• Blue Curry
    Title : Blue Curry
  • 1
    Title : 1
  • ball 1
    Title : ball 1
  • bc1
    Title : bc1
  • bc11
    Title : bc11
  • buoys 1(2)
    Title : buoys 1(2)
  • buoys 2
    Title : buoys 2
  • conch 1
    Title : conch 1
  • jaw 1
    Title : jaw 1
  • palm 1
    Title : palm 1
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    Title : spear 1
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    Title : spear 2

Artist Profile by Siofra McSherry

Imagine a package of contemporary art books washed up on the shore of a Caribbean island. The natives, in an educative spirit, attempt to mimic the conceptual art that these books represent with the materials they have to hand. A shark jaw. A rope of buoys set with Swarovski crystals. A discarded harpoon. Our analogy requires another shipwreck: a vessel carrying several tons of obsolete magnetic media wanders into these dangerous tropical waters, is wrecked and dumps its useless cargo on the beach where this process is underway. Magnetic media, separated from their technologies, are so often put to good misuse in developing societies; they become newly functional, put for the first time to an unforeseen practical use, or are appropriated for decoration.

One of Blue Curry‘s most striking pieces comprises a bull shark jaw suspended 3 metres high by a rope and pulley from the ceiling, from the mouth of which flows 567 hours of cassette tape, exhibited at the 2009 Goldsmith’s MFA show. People like the fact, Curry says, that the tapes are obsolete. Some guy’s entire heavy metal collection is in there. For Curry, however, a large part of the enjoyment lies in the material itself, the slick sexiness of the tape, the contrast between its cheap and readily available red-brown colour and the older, pure black chrome that takes a little more time and effort to locate. Unreeling, hanging and grooming the tape can take up to 50 hours. Curry likes to keep track of these figures, the amount of time and material consumed. There is a sense that these processes bring the object together, transform the limited and individual meanings represented by each reel of tape into one new and tactile thing.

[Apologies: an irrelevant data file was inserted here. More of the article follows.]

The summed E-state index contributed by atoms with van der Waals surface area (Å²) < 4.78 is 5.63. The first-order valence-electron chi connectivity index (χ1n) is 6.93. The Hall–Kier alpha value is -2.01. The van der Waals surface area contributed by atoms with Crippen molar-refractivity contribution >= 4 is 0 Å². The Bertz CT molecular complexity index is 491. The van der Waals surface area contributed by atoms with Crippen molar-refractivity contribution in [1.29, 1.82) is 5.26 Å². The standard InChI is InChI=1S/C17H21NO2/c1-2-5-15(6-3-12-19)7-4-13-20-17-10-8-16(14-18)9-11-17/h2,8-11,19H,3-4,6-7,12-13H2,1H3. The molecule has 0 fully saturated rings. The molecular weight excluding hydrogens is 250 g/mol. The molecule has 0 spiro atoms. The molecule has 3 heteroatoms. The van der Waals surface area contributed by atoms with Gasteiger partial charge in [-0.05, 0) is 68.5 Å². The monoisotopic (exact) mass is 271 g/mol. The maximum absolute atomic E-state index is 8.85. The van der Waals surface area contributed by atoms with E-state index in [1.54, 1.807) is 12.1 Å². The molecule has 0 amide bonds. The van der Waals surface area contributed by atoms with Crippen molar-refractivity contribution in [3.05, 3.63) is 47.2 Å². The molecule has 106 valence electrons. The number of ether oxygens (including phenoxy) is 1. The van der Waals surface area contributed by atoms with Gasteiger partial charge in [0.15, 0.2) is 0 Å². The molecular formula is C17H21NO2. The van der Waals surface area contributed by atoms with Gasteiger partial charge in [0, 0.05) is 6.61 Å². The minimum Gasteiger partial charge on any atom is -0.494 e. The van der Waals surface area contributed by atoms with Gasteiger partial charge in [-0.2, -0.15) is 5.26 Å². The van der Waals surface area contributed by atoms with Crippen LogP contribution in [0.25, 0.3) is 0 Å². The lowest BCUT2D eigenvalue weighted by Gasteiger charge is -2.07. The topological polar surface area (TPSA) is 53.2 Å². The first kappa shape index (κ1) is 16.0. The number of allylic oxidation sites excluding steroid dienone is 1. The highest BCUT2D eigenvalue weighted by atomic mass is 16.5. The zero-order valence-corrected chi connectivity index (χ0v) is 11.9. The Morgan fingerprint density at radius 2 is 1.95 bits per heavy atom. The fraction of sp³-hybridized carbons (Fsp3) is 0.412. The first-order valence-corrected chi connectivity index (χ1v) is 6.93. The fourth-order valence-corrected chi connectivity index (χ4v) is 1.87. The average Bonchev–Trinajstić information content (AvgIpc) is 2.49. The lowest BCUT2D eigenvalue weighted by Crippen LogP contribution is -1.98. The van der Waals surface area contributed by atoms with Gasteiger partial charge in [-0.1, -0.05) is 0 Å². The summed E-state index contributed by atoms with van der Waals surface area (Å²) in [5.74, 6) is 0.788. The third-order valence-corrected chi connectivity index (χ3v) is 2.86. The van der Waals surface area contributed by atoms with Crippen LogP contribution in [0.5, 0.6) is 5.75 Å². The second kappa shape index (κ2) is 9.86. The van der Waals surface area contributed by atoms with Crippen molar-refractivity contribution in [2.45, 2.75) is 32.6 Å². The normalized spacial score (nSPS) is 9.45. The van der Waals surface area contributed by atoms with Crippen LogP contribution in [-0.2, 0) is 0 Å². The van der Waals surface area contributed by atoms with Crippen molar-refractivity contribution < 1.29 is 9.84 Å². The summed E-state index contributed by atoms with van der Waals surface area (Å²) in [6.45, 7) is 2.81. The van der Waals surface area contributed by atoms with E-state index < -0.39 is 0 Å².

Curry has a high profile in the Bahamas, and has been shown many times in the Bahamian National Gallery. He is the first Bahamian to qualify from Goldsmiths and his work has been chosen several times to represent the Bahamas internationally. He considers that it is best not to fight ‘the Bahamian thing’. Being the ‘white man from the Caribbean’ gives him permission to work with vocabularies of tropicalism, paradise, nativeness. Perhaps more importantly his local identity has given him access to the found materials that form the basis of many of his pieces. Curry’s work sits easily within a Caribbean context, as demonstrated in two of his 2009 shows, The Global Caribbean at Art Basel, Miami Beach and Rockstone and Bootheel at Real Art Ways, Connecticut. He has directly explored the consequences of removing materials from their Bahamian context in the 2006 work Like Taking Sand to the Beach: 1,927 lbs of sand were collected from a beach in the Bahamas and installed in the Nassauischer Kunstverein, Germany. 1,654 lbs were later returned to original location, with an eventual small but notable loss to the island itself, perhaps reflecting the artist’s experiences as a Bahamian establishing his home and practice in Europe.

Curry’s objects are thus guaranteed to encounter Western expectations of Caribbean art. Are these things souvenirs’ Are they cultural relics’ They edge into kitsch, but their stark formalism prevents them being thus categorised. They play with tropical imagery, they are true to their local and Bahamian provenance, but they are not intended for an audience that consumes tropicana. The contemporary art slickness of his materials takes us far from the naïf; in recent works he has painted polystyrene buoys black and studded them with crystals and set shining black floppy disks around a found diving spear. The ideal audience for this work can be found in the sophisticated art scenes of the West, London and Miami.

In the past, Curry’s work engaged much more explicitly with an archival practice, taking pains to justify itself through its connection with history. These days he avoids shouldering this dead weight, as he sees it, of either the local history of the Bahamas or the object-histories of his materials, and no longer sees a need to connect the sculptural image with personal research. Such an approach, he feels, does not leave space for the viewer to construct meanings, to reach out to meet the work, and tends to close down interpretation to the detriment of the sculpture. He prefers the word ‘iconic’ to describe his tactile, complex pieces, which in their formal beauty quietly justify themselves.

Blue Curry was born in Nassau, the Bahamas. He trained as a photographer at the University of Westminster before completing his MFA at Goldsmiths in 2009. He currently lives and works in London.
Future exhibitions include Global Caraïbes, Musée des Arts Modestes, Sète, France in June and anticipation in the Selfridges Ultralounge, London in September.

Works referenced

Like Taking Sand to the Beach, 2006
Untitled, rope, bull shark jaw, 567 hours cassette tape, 2009
Untitled, rope, polystyrene buoys, resin, crystal rhinestones, 2010
Untitled, steel diving spear, 750 megabytes floppy disk media, 2010

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